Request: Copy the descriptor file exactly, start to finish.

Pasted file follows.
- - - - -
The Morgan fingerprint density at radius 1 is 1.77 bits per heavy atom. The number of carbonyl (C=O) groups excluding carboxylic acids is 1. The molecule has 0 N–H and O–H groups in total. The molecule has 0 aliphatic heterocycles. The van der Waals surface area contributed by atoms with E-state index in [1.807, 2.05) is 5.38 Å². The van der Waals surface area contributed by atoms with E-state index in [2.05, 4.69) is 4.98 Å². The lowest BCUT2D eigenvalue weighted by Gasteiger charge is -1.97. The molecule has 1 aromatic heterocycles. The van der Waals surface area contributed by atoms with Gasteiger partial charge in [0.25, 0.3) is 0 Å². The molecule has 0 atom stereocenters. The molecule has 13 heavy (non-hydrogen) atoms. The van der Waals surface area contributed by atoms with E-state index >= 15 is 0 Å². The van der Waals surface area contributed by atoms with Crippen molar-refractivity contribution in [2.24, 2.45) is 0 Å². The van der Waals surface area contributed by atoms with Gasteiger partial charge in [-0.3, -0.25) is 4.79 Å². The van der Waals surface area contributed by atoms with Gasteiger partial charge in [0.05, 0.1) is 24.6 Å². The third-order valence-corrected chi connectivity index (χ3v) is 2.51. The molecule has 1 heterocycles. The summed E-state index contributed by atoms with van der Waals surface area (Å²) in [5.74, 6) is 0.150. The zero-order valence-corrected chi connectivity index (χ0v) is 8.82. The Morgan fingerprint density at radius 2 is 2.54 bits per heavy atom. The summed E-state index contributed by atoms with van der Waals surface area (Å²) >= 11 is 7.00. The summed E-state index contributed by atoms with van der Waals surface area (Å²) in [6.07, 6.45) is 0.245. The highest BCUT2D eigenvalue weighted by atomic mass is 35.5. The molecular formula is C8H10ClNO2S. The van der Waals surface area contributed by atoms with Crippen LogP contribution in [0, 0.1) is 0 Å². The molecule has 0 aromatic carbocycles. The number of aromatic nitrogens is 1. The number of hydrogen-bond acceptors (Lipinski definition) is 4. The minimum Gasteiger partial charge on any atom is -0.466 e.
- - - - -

The Morgan fingerprint density at radius 1 is 1.77 bits per heavy atom. The number of carbonyl (C=O) groups excluding carboxylic acids is 1. The molecule has 0 N–H and O–H groups in total. The molecule has 0 aliphatic heterocycles. The van der Waals surface area contributed by atoms with E-state index in [1.807, 2.05) is 5.38 Å². The van der Waals surface area contributed by atoms with E-state index in [2.05, 4.69) is 4.98 Å². The lowest BCUT2D eigenvalue weighted by Gasteiger charge is -1.97. The molecule has 1 aromatic heterocycles. The van der Waals surface area contributed by atoms with Gasteiger partial charge in [0.25, 0.3) is 0 Å². The molecule has 0 atom stereocenters. The molecule has 13 heavy (non-hydrogen) atoms. The van der Waals surface area contributed by atoms with E-state index >= 15 is 0 Å². The van der Waals surface area contributed by atoms with Crippen molar-refractivity contribution in [2.24, 2.45) is 0 Å². The van der Waals surface area contributed by atoms with Gasteiger partial charge in [-0.3, -0.25) is 4.79 Å². The van der Waals surface area contributed by atoms with Gasteiger partial charge in [0.05, 0.1) is 24.6 Å². The third-order valence-corrected chi connectivity index (χ3v) is 2.51. The molecule has 1 heterocycles. The summed E-state index contributed by atoms with van der Waals surface area (Å²) in [5.74, 6) is 0.150. The zero-order valence-corrected chi connectivity index (χ0v) is 8.82. The Morgan fingerprint density at radius 2 is 2.54 bits per heavy atom. The summed E-state index contributed by atoms with van der Waals surface area (Å²) >= 11 is 7.00. The summed E-state index contributed by atoms with van der Waals surface area (Å²) in [6.07, 6.45) is 0.245. The highest BCUT2D eigenvalue weighted by atomic mass is 35.5. The molecular formula is C8H10ClNO2S. The van der Waals surface area contributed by atoms with Crippen LogP contribution in [0, 0.1) is 0 Å². The molecule has 0 aromatic carbocycles. The number of aromatic nitrogens is 1. The number of hydrogen-bond acceptors (Lipinski definition) is 4. The minimum Gasteiger partial charge on any atom is -0.466 e.